China's Climate Commitments Maybe Not So Binding?

China's lauded commitment to subject its carbon cuts to the U.N. body might have been overblown.

Yesterday, Andrew wrote about a potentially huge development in the world of international climate negotiations. Reuters was reporting that China "offered to submit its carbon emissions targets to a binding U.N. resolution

Unfortunately, sources I'm talking to on the ground in Cancun are saying today that that story was way overblown, and that China's position hasn't really changed as much as its language has.

My successor as U.S. "tracker" in the Adopt a Negotiator project, Alex Stark, wrote this yesterday (emphasis mine):

The conference center is also abuzz about a Reuters article that broke this morning indicating that “China on Monday offered for the first time to submit its voluntary carbon emissions target to a binding U.N. resolution.” The article has Huang Huikang, the Chinese Foreign Ministry’s envoy for climate change talks, saying “we can create a resolution and that resolution can be binding on China.” Reactions on-the-ground are mixed: some analysts are describing the statements as a breakthrough, while rumors are circulating that the Chinese delegation has said that the Reuters article has overblown their position and that the statements only reflect their previously held positions. Nevertheless, both sides have made more explicit public statements than they ever have in the past.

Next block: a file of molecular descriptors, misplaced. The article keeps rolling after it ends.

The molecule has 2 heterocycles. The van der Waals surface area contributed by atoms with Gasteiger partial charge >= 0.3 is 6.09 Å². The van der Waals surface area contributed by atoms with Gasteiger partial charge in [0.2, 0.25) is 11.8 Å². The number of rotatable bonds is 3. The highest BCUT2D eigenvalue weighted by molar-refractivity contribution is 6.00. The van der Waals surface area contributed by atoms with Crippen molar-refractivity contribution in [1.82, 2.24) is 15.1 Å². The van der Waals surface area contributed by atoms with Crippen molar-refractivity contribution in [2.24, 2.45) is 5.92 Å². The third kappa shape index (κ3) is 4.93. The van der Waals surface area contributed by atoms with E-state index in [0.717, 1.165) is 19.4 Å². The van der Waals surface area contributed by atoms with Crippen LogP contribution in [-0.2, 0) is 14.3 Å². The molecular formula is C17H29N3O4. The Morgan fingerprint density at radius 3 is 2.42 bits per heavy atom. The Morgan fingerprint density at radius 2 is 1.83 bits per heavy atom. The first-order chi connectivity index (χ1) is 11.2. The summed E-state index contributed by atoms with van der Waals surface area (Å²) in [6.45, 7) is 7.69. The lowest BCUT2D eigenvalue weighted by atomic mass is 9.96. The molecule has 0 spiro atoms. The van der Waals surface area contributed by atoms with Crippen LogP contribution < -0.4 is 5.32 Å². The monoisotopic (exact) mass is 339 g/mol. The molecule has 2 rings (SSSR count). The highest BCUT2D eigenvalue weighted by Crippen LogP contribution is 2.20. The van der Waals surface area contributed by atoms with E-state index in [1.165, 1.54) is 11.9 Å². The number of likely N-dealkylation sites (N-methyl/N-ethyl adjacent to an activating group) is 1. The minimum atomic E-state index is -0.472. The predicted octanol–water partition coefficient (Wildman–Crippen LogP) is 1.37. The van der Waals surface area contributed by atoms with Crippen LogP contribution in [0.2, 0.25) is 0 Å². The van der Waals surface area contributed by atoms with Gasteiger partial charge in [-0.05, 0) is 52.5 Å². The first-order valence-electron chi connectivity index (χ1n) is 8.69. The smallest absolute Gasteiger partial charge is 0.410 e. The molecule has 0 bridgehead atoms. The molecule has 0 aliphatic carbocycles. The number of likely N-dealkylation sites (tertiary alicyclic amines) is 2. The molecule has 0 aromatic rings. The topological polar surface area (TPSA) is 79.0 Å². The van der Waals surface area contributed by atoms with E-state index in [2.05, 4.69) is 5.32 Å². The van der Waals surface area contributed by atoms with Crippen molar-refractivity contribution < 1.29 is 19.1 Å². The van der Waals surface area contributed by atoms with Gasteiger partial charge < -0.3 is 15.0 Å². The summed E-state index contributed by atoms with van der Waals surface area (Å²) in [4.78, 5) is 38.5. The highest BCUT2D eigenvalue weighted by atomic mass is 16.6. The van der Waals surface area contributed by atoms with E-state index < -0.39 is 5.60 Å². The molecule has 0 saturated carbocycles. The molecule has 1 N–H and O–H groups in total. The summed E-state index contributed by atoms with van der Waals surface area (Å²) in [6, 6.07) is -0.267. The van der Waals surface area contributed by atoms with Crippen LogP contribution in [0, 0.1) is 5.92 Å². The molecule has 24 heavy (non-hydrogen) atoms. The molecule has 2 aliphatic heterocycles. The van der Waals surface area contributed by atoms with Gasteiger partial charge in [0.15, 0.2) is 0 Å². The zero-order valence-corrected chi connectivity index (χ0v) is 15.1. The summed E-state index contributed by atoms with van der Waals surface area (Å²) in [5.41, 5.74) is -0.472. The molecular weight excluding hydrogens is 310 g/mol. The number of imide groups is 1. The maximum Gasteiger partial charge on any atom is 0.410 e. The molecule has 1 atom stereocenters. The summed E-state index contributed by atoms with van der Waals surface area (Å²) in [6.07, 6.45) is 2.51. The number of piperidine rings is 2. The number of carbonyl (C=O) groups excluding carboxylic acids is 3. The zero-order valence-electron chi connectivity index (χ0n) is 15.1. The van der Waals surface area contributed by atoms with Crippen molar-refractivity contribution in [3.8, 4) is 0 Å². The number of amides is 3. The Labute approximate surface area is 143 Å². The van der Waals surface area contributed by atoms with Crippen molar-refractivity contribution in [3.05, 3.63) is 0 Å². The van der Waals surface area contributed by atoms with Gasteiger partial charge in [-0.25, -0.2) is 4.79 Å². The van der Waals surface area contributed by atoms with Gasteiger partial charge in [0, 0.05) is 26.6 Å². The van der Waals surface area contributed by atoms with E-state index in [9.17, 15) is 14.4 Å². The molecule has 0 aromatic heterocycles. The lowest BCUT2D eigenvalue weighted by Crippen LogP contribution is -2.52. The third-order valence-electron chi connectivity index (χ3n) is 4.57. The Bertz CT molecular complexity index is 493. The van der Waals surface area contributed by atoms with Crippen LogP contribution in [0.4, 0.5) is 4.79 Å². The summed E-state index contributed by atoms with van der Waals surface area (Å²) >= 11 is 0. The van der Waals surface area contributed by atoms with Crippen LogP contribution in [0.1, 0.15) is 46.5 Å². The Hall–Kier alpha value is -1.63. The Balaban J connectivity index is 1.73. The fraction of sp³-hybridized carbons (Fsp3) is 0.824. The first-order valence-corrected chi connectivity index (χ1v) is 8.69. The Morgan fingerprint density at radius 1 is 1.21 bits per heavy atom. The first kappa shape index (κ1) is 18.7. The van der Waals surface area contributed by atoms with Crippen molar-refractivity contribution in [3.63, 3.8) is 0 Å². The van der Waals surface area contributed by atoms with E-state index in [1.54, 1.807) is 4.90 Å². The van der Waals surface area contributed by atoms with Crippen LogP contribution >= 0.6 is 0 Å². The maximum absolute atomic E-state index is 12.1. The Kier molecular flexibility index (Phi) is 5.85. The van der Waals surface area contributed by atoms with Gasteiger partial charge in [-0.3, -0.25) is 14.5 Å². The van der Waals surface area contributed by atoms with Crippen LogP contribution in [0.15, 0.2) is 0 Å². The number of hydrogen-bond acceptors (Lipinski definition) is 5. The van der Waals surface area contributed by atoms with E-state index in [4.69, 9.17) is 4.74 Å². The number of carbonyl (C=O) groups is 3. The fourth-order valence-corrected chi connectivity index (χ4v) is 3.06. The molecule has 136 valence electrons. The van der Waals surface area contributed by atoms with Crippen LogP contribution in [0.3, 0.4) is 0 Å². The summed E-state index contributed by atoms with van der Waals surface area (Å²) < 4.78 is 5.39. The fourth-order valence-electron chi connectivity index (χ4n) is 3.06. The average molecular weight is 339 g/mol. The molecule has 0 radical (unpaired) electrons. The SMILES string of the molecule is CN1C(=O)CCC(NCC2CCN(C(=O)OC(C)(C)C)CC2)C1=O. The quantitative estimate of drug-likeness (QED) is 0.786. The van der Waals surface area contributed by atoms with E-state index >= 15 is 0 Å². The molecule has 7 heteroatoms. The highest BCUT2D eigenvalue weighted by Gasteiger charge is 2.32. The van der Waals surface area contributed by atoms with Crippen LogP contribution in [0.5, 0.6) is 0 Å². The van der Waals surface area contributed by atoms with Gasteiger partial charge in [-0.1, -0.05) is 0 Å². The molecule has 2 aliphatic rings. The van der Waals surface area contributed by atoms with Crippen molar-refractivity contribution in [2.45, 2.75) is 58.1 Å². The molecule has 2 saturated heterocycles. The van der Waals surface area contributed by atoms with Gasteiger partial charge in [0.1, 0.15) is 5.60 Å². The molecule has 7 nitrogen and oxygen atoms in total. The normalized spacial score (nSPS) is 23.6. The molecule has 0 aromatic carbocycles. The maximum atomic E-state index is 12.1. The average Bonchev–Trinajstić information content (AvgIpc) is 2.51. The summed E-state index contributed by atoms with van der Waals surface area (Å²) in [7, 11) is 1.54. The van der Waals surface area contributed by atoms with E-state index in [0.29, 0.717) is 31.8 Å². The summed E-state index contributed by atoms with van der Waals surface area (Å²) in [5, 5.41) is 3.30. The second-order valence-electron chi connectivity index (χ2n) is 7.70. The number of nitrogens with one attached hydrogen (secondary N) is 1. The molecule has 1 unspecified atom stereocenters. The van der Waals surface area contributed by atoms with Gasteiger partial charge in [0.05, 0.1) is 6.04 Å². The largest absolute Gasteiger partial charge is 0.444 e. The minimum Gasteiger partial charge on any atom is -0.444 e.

Josh Wiese, the coordinator of the Adopt a Negotiator project, told me this morning "it was a miscommunication," and that apparently China was talking about having their cuts legally binding domestically, which isn't really a change in position."

I can't help but have a cynical take that Chinese officials knew exactly how this news would be received, and didn't want to be seen as the roadblock to progress two years in a row. (Last year, in the shakeout from Copenhagen, a heavy portion of the blame for the failed talks fell on China.) Regardless, the impact of the news has seemingly given the perpetually stalled UNFCCC talks something of a shot in the arm.

Photo credit: Amily Yang for Adopt a Negotiator

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